So Much for Big Data…

If this story on HuffPost is true, this will be a huge triumph for the more theoretically informed approach to data.

The implication of the stories like formerly Obama counties in 2008 and 2012 flipping to Trump in 2016 is that it is conceivable that a significant number of voters who seemed “Democratic” voted for Trump.  It is not necessary that their numbers be huge:  the Midwest was, after all, narrowly won by Trump, but just large enough to turn the election.  The naive belief inculcated by less than skeptical approach to political science theory is that all people simply vote party, but this is not likely to be the case, especially in 2016:  the educated and the affluent probably voted party, but an electorally significant chunk of the working class apparently did not.  Without a causal theory, you could not have foreseen it–but this is the problem that has been bugging me the entire campaign.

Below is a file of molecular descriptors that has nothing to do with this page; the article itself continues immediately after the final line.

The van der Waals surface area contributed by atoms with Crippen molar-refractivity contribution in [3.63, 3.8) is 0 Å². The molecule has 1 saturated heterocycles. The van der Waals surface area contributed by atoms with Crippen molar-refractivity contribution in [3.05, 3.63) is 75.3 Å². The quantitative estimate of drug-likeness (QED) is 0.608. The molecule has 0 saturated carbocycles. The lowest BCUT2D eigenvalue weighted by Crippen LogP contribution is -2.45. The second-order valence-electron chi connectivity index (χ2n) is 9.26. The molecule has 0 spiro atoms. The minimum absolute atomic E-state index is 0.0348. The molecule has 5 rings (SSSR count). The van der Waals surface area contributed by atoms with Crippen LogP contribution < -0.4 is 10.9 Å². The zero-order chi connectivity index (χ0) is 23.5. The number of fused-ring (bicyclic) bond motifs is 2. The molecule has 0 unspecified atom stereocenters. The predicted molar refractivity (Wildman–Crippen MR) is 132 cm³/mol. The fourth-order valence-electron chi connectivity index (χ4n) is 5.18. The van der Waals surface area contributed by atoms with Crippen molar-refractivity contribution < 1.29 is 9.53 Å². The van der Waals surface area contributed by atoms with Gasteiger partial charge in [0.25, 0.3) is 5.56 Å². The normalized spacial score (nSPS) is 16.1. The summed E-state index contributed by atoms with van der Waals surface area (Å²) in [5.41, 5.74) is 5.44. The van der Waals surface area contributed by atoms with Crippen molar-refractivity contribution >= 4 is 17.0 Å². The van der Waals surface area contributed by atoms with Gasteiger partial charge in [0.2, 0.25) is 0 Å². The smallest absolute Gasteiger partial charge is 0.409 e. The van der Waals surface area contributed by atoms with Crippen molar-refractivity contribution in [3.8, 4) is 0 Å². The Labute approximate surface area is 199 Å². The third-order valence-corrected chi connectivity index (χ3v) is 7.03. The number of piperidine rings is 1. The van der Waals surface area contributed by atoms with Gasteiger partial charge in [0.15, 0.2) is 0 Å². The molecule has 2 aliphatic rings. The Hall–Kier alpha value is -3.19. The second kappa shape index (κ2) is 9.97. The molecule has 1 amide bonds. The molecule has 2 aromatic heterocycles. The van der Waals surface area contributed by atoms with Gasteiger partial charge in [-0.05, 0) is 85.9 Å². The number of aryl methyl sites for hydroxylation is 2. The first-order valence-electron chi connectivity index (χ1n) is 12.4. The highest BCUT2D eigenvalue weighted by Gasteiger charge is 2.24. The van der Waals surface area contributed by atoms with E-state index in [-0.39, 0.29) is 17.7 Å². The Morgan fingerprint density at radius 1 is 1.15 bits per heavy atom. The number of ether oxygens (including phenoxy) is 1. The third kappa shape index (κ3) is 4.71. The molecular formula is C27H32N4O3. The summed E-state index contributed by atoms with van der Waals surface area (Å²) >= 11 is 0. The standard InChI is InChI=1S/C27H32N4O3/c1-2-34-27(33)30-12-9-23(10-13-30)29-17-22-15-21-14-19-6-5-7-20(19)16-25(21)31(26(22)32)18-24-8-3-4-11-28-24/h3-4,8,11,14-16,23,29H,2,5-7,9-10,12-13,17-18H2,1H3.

It is hard to believe that the higher ups in the Clinton campaign were completely oblivious of this:  the so-called Rendell strategy was predicated on campaigning for the affluent and the educated, with the prospect of winning over formerly Republicans voters to the Democratic side, even at the risk of losing the low propensity working class voters.  If you are giving up the working class voters, why bother running a GOTV operation targeting them in the first place?  Obama, with his considerable appeal to the working class whites, could benefit from GOTV.  HRC could not.  If this is indeed true, this is yet another evidence that we need more science and less data.


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